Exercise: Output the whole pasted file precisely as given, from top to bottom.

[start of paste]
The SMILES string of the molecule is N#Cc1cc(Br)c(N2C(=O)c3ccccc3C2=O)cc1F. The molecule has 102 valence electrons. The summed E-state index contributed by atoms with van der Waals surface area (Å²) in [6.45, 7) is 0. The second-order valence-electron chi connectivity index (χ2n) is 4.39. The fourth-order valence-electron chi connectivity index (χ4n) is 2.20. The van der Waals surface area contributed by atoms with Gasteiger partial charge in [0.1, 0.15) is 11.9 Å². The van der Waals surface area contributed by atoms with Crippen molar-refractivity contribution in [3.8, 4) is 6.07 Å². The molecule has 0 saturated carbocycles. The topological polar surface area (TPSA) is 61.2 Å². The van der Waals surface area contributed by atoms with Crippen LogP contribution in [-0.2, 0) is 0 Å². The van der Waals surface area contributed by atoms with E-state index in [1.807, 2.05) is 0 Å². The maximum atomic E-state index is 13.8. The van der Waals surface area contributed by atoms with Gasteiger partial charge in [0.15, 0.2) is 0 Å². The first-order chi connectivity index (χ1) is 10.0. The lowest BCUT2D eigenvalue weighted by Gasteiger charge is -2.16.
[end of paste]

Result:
The SMILES string of the molecule is N#Cc1cc(Br)c(N2C(=O)c3ccccc3C2=O)cc1F. The molecule has 102 valence electrons. The summed E-state index contributed by atoms with van der Waals surface area (Å²) in [6.45, 7) is 0. The second-order valence-electron chi connectivity index (χ2n) is 4.39. The fourth-order valence-electron chi connectivity index (χ4n) is 2.20. The van der Waals surface area contributed by atoms with Gasteiger partial charge in [0.1, 0.15) is 11.9 Å². The van der Waals surface area contributed by atoms with Crippen molar-refractivity contribution in [3.8, 4) is 6.07 Å². The molecule has 0 saturated carbocycles. The topological polar surface area (TPSA) is 61.2 Å². The van der Waals surface area contributed by atoms with Crippen LogP contribution in [-0.2, 0) is 0 Å². The van der Waals surface area contributed by atoms with E-state index in [1.807, 2.05) is 0 Å². The maximum atomic E-state index is 13.8. The van der Waals surface area contributed by atoms with Gasteiger partial charge in [0.15, 0.2) is 0 Å². The first-order chi connectivity index (χ1) is 10.0. The lowest BCUT2D eigenvalue weighted by Gasteiger charge is -2.16.